Thatcher Ambivalent About Drive to Repeal Anti-zionist Resolution

Prime Minister Margaret Thatcher has left uncertain whether she will support an American initiative to repeal the U.N. General Assembly’s 1975 resolution equating Zionism with racism.

The prime minister has “dodged” the issue, according to Greville Janner, a Labor Party member of Parliament who is actively involved in the British Jewish community.

He was referring to Thatcher’s reply to a letter he sent asking her to support U.S. Vice President Dan Quayle’s recently announced drive to get the resolution rescinded.

She wrote to Janner that although the resolution is “repugnant,” repealing it would “not be a simple matter.”

“I suspect that the necessary voting majority will be forthcoming only if the repeal offers some substantial quid pro quo to the Arab side,” she wrote.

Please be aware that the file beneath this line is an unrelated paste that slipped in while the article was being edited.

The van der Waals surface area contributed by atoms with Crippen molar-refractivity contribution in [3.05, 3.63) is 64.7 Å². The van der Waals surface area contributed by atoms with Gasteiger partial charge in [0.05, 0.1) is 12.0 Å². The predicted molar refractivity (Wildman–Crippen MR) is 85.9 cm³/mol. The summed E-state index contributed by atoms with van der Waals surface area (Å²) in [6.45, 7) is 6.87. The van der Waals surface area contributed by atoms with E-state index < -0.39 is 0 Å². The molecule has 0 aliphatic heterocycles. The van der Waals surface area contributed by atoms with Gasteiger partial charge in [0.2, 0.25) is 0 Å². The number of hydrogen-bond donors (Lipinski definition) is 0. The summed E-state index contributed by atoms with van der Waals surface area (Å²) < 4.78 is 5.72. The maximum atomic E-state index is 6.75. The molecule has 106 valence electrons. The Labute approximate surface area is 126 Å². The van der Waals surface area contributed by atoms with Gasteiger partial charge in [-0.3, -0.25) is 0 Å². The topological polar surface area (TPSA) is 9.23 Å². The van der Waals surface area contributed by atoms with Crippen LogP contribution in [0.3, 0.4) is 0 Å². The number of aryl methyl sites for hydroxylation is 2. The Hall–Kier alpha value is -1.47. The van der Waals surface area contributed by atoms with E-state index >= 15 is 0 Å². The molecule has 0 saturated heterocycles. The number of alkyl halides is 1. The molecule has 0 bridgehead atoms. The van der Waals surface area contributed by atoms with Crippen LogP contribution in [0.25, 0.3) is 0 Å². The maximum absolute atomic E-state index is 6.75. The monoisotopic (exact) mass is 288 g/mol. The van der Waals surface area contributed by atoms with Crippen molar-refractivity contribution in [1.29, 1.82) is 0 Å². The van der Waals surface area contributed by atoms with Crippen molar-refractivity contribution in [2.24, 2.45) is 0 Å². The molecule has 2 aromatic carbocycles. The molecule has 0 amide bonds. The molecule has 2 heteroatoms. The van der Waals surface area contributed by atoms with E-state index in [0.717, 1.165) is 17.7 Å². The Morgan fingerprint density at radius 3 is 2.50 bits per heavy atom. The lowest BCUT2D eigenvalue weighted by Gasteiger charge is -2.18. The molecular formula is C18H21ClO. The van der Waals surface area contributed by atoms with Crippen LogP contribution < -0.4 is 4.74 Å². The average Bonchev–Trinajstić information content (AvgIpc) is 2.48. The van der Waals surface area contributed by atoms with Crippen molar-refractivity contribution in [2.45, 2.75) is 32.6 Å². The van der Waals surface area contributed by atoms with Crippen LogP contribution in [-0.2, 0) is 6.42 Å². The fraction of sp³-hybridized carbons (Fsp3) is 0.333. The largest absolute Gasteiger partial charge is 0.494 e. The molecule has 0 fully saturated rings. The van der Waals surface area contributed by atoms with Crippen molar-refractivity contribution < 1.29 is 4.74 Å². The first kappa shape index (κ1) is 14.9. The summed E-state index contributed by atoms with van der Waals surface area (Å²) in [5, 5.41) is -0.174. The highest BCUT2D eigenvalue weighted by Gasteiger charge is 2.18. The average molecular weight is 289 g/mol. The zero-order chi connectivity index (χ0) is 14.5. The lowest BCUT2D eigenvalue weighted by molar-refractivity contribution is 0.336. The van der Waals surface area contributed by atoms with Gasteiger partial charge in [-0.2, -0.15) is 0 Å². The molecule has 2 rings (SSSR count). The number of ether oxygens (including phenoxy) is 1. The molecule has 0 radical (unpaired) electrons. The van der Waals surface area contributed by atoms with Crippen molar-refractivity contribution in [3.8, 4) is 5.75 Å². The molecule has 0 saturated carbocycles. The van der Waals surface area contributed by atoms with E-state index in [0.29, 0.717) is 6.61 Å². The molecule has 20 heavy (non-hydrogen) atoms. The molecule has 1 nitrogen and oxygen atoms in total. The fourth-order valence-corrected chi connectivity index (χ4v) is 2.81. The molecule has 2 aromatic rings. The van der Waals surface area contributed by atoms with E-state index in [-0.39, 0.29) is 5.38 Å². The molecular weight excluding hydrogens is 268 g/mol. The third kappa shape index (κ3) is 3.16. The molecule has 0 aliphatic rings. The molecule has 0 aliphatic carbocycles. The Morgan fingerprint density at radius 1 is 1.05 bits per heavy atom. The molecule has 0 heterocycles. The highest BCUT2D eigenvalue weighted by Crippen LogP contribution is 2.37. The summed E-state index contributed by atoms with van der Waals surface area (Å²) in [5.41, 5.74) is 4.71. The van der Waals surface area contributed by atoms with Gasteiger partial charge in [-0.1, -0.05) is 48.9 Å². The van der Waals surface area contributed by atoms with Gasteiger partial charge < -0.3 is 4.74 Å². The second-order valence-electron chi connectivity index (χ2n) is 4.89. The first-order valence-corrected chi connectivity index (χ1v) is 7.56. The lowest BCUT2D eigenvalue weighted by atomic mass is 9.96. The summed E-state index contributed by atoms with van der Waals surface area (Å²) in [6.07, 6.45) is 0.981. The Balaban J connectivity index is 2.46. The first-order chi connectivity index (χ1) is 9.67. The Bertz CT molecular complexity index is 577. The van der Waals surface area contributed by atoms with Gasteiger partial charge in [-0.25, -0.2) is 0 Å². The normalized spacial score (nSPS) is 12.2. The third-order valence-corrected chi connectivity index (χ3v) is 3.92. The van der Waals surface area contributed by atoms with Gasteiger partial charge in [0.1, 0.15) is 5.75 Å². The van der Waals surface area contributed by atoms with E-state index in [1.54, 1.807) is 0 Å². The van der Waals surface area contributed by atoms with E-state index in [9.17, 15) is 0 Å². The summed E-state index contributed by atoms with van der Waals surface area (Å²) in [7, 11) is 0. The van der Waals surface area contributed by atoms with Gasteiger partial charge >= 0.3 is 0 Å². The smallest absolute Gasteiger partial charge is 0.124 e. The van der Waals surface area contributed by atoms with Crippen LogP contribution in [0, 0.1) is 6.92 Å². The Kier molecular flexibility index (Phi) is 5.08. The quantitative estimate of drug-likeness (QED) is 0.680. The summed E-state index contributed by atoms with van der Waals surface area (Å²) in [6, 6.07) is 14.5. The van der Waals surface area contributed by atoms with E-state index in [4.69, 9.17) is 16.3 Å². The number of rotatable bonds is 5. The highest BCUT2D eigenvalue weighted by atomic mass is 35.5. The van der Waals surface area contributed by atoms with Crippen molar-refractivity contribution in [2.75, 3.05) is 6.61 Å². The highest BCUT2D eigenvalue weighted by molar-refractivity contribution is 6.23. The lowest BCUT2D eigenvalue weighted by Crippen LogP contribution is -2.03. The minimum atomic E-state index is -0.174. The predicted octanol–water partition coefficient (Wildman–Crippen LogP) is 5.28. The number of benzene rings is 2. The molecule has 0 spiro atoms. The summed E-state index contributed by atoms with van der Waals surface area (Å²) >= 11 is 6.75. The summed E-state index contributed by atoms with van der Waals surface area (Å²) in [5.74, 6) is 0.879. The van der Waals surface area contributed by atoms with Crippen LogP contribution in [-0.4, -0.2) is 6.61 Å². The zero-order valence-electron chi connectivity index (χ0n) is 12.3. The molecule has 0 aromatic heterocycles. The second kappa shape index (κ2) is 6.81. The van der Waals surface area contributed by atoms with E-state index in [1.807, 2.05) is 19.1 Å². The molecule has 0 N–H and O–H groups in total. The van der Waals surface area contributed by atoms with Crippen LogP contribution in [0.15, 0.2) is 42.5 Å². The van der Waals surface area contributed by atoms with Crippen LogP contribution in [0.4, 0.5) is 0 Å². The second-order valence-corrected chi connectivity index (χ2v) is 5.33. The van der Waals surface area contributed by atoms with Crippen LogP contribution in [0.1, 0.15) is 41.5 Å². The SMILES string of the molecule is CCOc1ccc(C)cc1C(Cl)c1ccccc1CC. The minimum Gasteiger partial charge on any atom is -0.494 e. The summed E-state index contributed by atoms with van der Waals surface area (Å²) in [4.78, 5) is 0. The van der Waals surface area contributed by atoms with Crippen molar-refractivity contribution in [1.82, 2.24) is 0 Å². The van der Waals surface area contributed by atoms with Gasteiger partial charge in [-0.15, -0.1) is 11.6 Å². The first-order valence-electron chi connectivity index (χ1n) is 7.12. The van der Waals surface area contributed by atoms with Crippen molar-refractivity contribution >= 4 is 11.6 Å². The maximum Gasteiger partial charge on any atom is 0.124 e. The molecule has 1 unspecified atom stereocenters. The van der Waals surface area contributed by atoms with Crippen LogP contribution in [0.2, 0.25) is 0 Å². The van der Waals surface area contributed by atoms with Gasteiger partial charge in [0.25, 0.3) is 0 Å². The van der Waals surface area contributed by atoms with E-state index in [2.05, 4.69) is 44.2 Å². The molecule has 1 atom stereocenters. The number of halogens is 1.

“That, sadly, is the way international relations are,” the prime minister added. “But there is no doubt about our total abhorrence of the resolution.”

Thatcher recalled in her letter to Janner that Britain had voted against the resolution and always dissociated itself from it.

“The fact that the General Assembly itself has not referred to it in any subsequent resolution is a fair indication that many others share our distaste for it,” she wrote.

Foreign Office sources said the resolution was “a monstrous slur” on Zionism, but rescinding it would be a “non-runner.”

An attempt to do that would raise difficult side issues at a time when all efforts should be concentrated on the Middle East peace process, the sources said.

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